Weekly commodity wrap-up

2020, the Year to Remember

In addition to an erratic and contentious election, 2020 rang the bell for record-smashing events. Huge market moves will undoubtedly remain in the minds of investors and commodity traders and will be memorialized in the history of economics for centuries.

What went down?

This year, the stock market suffered its worst loss in decades. More than 1/3 of its value was lost in less than a month as the financial implications of COVID-19 sank in and massive lay-offs swept the U.S. That crash later recovered as the Fed and Congress orchestrated a bailout dwarfing any attempted previously in U.S. history in an effort to prop up the economy with the CARE’s Act.

But nothing in the history of formal trading compares to the unimaginable crash in the price of crude oil. Crude oil dropped to not only below zero, but got sucked into a black hole reaching a price of negative $49 per barrel on April 20, meaning those who bought it would be paid $49 per barrel to take delivery of it. The bizarre crash in crude also was related to the Pandemic since travel came to a halt and demand for fuels close to nil.

Crops and hogs fell dramatically in the beginning of the year as tariffs thwarted exports to China and the trade war worsened relations with our biggest customer. That tumble, too, was followed by a roller-coaster ride to the upside as drought concerns, both domestically and in South America, frightened producers while China’s pent-up needs returned to our export markets.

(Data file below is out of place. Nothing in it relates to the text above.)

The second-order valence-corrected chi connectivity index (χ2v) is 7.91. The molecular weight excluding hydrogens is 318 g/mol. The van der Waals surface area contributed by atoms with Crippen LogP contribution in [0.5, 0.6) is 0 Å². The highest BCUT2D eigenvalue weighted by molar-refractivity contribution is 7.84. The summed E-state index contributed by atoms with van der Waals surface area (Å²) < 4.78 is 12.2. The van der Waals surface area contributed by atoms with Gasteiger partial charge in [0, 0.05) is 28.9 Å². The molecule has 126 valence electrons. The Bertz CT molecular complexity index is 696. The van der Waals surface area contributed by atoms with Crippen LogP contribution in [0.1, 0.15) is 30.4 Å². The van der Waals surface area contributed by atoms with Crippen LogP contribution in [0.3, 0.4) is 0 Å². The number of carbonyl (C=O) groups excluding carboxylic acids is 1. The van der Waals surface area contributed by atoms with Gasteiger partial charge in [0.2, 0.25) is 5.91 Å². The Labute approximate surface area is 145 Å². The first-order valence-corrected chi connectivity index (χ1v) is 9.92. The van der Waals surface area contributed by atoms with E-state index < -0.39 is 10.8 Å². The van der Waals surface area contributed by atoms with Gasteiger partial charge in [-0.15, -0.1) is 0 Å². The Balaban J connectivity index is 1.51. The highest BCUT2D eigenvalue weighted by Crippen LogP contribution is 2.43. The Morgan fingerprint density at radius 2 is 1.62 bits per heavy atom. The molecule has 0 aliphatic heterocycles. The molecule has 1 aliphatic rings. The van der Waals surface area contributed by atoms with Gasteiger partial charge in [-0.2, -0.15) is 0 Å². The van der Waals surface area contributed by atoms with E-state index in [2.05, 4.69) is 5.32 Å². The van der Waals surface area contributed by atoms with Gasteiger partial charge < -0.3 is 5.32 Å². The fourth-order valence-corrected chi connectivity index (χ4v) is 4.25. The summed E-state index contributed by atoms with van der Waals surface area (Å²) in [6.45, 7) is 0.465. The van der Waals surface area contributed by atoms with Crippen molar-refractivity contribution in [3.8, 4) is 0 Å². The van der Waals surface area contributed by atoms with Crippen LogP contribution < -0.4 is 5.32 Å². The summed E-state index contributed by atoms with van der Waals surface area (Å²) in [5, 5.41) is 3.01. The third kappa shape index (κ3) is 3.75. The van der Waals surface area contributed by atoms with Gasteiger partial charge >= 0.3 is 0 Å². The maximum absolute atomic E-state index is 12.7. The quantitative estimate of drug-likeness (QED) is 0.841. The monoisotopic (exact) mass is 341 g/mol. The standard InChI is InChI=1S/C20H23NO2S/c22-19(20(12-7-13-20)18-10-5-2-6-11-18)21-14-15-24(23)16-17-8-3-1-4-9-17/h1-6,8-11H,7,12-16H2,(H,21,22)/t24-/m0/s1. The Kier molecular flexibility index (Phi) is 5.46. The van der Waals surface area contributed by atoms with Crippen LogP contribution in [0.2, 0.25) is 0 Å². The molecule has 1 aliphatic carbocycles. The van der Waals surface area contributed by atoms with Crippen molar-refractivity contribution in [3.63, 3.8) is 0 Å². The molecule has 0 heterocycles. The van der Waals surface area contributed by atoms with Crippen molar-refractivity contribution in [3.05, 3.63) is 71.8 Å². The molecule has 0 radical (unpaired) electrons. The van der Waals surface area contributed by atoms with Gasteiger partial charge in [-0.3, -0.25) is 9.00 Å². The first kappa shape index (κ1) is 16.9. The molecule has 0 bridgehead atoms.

What went up?

Precious metals, especially palladium, silver and lumber were among the biggest winners in the upward race. Lumber hit bottom in March and then began a continuous upward move helped by a record low mortgage rate. The assent accelerated as the pandemic drew city-dwellers into new homes in the suburbs and the suburbanites to the home improvement stores.

Commodities and COVID

In recent years, commodity producers and futures traders learned investors and traders must watch diseases that infect not only human populations, but also those affecting birds, bats, cattle, hogs and many types of plants including all of our row crops, grasses and cover crops are vulnerable to significant attacks that can change the supply/demand formula so dramatically that the entire world economic balance can be altered.

As traders, we also must be weathermen, soil scientists, political junkies, sociologists, chemists, entomologists, accounting and tax experts, land value and labor experts, but nothing stands out like this year’s challenge to learn virology. Those who listened were able to keep up with COVID news and adjust their plans and purchases to respond to massive changes.

Opinions are solely the writer’s. Walt Breitinger is a commodity futures broker in Valparaiso, Ind.

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